The Do’s and Dont’s of Buying Rural Land

If you have decided you want to buy rural land whether for your home, a second home, or investment property, you will need to do a lot of research.
It is important to know what you want, what you don’t want, and your limits. Consider all your options before making such a big decision. Here are some do’s and don’ts of how to buy rural land to keep in mind during your search.

The Do’s of Buying Rural Land

  1. Do know why you are looking at land and that anyone else involved is in agreement. Do you want the land to build a family farm, retirement, for a private retreat, to do some hunting or fishing, or simply as an investment to hang onto for the future?
  2. Do work with a realtor working specifically for you. Yes, you may be able to negotiate and fill out the inordinate amount of paperwork that goes with purchasing property, but honestly, realtors earn their commissions and then some. Find someone you trust to work for you.
  3. Do look at the property yourself. No matter the reason you are considering buying property, don’t just go by the listing and some pictures. You are spending your money on it, check it out, even if you have to travel to do so.
  4. Do check with the local county offices for maps with precise acreage and detailed lineage of the property. Exact property lines can come into question later and you need to ensure you have accurate information up front.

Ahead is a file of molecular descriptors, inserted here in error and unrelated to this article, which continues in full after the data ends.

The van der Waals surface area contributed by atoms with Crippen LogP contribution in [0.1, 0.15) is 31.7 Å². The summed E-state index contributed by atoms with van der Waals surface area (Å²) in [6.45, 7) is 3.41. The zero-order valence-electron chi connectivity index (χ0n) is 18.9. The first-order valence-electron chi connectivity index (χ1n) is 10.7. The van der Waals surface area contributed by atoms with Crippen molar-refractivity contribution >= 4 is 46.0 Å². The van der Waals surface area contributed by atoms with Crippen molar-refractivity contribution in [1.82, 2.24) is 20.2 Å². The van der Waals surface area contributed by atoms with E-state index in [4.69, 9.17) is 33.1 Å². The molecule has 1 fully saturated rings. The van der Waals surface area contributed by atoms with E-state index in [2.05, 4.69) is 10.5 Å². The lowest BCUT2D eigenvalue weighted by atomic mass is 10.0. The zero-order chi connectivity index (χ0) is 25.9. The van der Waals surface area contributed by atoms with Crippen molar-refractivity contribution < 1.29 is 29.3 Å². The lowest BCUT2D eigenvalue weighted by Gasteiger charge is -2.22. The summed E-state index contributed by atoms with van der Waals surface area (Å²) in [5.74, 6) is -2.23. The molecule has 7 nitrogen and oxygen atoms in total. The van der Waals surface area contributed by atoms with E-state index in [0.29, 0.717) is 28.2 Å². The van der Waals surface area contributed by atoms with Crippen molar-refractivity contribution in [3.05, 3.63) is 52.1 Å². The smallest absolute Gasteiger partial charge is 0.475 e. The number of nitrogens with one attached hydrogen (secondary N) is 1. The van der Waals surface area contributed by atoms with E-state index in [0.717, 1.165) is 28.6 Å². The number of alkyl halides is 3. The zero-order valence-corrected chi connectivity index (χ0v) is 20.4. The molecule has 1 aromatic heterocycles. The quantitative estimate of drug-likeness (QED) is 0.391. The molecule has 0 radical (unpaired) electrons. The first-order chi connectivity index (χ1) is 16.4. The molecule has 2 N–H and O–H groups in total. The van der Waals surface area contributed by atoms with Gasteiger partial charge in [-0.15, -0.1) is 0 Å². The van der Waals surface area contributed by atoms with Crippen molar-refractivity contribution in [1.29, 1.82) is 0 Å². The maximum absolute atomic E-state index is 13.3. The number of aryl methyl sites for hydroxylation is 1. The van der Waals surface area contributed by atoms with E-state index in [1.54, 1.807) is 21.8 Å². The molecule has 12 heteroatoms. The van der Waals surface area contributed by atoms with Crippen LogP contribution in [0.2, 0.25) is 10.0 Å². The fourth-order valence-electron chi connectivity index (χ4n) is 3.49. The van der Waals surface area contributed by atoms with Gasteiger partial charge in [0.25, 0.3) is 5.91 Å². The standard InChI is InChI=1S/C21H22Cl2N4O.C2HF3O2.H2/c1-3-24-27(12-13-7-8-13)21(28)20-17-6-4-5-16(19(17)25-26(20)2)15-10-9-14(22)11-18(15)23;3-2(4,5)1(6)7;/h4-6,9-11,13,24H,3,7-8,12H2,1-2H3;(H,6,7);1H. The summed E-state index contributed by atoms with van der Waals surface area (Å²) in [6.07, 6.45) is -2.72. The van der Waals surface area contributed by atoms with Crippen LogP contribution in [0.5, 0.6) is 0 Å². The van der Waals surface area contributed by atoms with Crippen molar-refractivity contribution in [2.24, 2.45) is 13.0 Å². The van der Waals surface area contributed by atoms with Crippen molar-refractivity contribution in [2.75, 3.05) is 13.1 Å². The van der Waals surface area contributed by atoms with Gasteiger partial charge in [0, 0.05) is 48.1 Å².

5. While you are at the county offices, do check into the zoning of the property and make sure that your intended use is permitted.
  6. Do learn about building permit costs and possible restriction. Sometimes land hasn’t been developed because of the complexity and/or expense of those permits.
  7. Do find out the past uses of the property. You want to make sure it is free of contaminants and environmental concerns.

The Dont’s of Buying Rural Land

  1. Don’t buy on a whim! Just because you see a property listed that looks like it fits what you are looking for, realize that it isn’t the only property available. In other words, don’t rush into it. Make sure you check out many properties out there and get a feel for the market before you buy.
  2. Don’t buy without learning as much about the property you can. Study where it is located, what the neighboring properties are like, what is on the ground, and what is in the soil, water locations, access to public roadways and conditions of those roads, the distance to town, and so forth.
  3. Don’t buy if you don’t know the neighborhood. Do your research. Find out what your neighbors are like, not just next door, but all around the area. Make sure you have some commonality with the people you will be around.
  4. Don’t accept the asking price. Test it out. If the property has been on the market for any length of time, you may be able to get it for less.
  5. Don’t buy something that isn’t ready for what you are wanting to use it for. Thinking you can amend soil to improve it for farming or fill in the land to make a better foundation for a homestead may not be feasible. Those type of improvements cost money, time, and may not work. Make sure you are looking at a property that will work for its intended use.

Buying land can be complex and should not be taken lightly. But when you are ready to look, check out the Land Broker MLS search systems that make researching available land easier for you. You can search by state, land size, types of land, and more.

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